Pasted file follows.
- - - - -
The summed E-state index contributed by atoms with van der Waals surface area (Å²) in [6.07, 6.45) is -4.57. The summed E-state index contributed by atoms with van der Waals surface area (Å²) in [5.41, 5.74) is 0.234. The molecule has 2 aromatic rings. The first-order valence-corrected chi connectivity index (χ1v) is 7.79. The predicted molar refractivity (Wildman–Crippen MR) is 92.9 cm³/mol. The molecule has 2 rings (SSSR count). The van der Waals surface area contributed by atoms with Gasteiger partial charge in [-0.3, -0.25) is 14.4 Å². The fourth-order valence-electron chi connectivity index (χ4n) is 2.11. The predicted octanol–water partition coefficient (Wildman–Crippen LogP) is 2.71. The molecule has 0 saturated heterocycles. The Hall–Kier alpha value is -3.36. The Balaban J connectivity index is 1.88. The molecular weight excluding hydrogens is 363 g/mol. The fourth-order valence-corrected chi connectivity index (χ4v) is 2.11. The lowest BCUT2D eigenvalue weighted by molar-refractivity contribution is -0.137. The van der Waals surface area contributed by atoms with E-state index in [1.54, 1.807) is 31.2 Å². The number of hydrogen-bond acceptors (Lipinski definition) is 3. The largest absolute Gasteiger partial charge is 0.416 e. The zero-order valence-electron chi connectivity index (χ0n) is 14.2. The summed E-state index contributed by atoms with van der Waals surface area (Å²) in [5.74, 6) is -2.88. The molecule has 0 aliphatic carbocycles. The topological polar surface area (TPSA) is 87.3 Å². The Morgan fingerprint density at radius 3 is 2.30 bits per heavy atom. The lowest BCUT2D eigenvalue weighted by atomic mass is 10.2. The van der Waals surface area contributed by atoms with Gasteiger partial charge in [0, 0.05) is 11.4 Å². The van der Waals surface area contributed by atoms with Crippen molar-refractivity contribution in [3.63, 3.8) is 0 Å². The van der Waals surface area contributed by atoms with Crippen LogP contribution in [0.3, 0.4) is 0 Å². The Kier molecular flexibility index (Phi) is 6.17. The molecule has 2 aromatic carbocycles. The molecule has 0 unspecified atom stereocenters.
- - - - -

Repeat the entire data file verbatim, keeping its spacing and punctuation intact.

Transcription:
The summed E-state index contributed by atoms with van der Waals surface area (Å²) in [6.07, 6.45) is -4.57. The summed E-state index contributed by atoms with van der Waals surface area (Å²) in [5.41, 5.74) is 0.234. The molecule has 2 aromatic rings. The first-order valence-corrected chi connectivity index (χ1v) is 7.79. The predicted molar refractivity (Wildman–Crippen MR) is 92.9 cm³/mol. The molecule has 2 rings (SSSR count). The van der Waals surface area contributed by atoms with Gasteiger partial charge in [-0.3, -0.25) is 14.4 Å². The fourth-order valence-electron chi connectivity index (χ4n) is 2.11. The predicted octanol–water partition coefficient (Wildman–Crippen LogP) is 2.71. The molecule has 0 saturated heterocycles. The Hall–Kier alpha value is -3.36. The Balaban J connectivity index is 1.88. The molecular weight excluding hydrogens is 363 g/mol. The fourth-order valence-corrected chi connectivity index (χ4v) is 2.11. The lowest BCUT2D eigenvalue weighted by molar-refractivity contribution is -0.137. The van der Waals surface area contributed by atoms with E-state index in [1.54, 1.807) is 31.2 Å². The number of hydrogen-bond acceptors (Lipinski definition) is 3. The largest absolute Gasteiger partial charge is 0.416 e. The zero-order valence-electron chi connectivity index (χ0n) is 14.2. The summed E-state index contributed by atoms with van der Waals surface area (Å²) in [5.74, 6) is -2.88. The molecule has 0 aliphatic carbocycles. The topological polar surface area (TPSA) is 87.3 Å². The Morgan fingerprint density at radius 3 is 2.30 bits per heavy atom. The lowest BCUT2D eigenvalue weighted by atomic mass is 10.2. The van der Waals surface area contributed by atoms with Gasteiger partial charge in [0, 0.05) is 11.4 Å². The van der Waals surface area contributed by atoms with Crippen molar-refractivity contribution in [3.63, 3.8) is 0 Å². The van der Waals surface area contributed by atoms with Crippen LogP contribution in [0.3, 0.4) is 0 Å². The Kier molecular flexibility index (Phi) is 6.17. The molecule has 2 aromatic carbocycles. The molecule has 0 unspecified atom stereocenters.